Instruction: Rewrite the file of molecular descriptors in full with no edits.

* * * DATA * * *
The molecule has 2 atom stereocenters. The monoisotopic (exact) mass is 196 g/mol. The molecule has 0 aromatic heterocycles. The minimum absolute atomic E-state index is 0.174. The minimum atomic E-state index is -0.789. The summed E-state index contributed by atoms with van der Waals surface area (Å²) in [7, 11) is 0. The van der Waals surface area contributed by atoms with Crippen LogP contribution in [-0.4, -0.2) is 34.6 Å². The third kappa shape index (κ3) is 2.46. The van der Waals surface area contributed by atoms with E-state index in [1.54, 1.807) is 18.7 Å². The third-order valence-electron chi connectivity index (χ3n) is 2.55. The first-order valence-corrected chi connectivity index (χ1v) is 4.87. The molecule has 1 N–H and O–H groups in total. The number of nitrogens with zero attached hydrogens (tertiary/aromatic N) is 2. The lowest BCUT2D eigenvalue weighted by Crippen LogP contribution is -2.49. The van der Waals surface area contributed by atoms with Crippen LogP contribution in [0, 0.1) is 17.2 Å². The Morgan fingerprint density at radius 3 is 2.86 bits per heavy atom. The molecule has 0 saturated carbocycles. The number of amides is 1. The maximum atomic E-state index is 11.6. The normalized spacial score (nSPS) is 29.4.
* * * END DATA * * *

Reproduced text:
The molecule has 2 atom stereocenters. The monoisotopic (exact) mass is 196 g/mol. The molecule has 0 aromatic heterocycles. The minimum absolute atomic E-state index is 0.174. The minimum atomic E-state index is -0.789. The summed E-state index contributed by atoms with van der Waals surface area (Å²) in [7, 11) is 0. The van der Waals surface area contributed by atoms with Crippen LogP contribution in [-0.4, -0.2) is 34.6 Å². The third kappa shape index (κ3) is 2.46. The van der Waals surface area contributed by atoms with E-state index in [1.54, 1.807) is 18.7 Å². The third-order valence-electron chi connectivity index (χ3n) is 2.55. The first-order valence-corrected chi connectivity index (χ1v) is 4.87. The molecule has 1 N–H and O–H groups in total. The number of nitrogens with zero attached hydrogens (tertiary/aromatic N) is 2. The lowest BCUT2D eigenvalue weighted by Crippen LogP contribution is -2.49. The van der Waals surface area contributed by atoms with Crippen LogP contribution in [0, 0.1) is 17.2 Å². The Morgan fingerprint density at radius 3 is 2.86 bits per heavy atom. The molecule has 0 saturated carbocycles. The number of amides is 1. The maximum atomic E-state index is 11.6. The normalized spacial score (nSPS) is 29.4.